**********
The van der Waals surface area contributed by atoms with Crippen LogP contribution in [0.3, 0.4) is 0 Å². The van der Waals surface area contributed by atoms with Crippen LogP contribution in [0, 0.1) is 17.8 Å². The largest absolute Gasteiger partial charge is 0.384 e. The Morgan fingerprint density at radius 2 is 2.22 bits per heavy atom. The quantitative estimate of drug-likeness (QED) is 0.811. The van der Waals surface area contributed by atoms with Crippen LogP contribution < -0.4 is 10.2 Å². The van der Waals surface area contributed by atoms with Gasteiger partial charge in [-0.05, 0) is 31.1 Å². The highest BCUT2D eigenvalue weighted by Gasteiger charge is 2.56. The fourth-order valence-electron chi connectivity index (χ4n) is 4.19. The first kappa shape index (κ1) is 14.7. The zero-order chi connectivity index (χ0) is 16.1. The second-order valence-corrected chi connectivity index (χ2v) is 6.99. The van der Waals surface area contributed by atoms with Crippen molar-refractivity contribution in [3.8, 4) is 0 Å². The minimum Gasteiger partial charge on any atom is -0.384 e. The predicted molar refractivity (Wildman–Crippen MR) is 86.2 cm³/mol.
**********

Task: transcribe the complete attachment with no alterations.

The van der Waals surface area contributed by atoms with Crippen LogP contribution in [0.3, 0.4) is 0 Å². The van der Waals surface area contributed by atoms with Crippen LogP contribution in [0, 0.1) is 17.8 Å². The largest absolute Gasteiger partial charge is 0.384 e. The Morgan fingerprint density at radius 2 is 2.22 bits per heavy atom. The quantitative estimate of drug-likeness (QED) is 0.811. The van der Waals surface area contributed by atoms with Crippen LogP contribution < -0.4 is 10.2 Å². The van der Waals surface area contributed by atoms with Gasteiger partial charge in [-0.05, 0) is 31.1 Å². The highest BCUT2D eigenvalue weighted by Gasteiger charge is 2.56. The fourth-order valence-electron chi connectivity index (χ4n) is 4.19. The first kappa shape index (κ1) is 14.7. The zero-order chi connectivity index (χ0) is 16.1. The second-order valence-corrected chi connectivity index (χ2v) is 6.99. The van der Waals surface area contributed by atoms with Crippen molar-refractivity contribution in [3.8, 4) is 0 Å². The minimum Gasteiger partial charge on any atom is -0.384 e. The predicted molar refractivity (Wildman–Crippen MR) is 86.2 cm³/mol.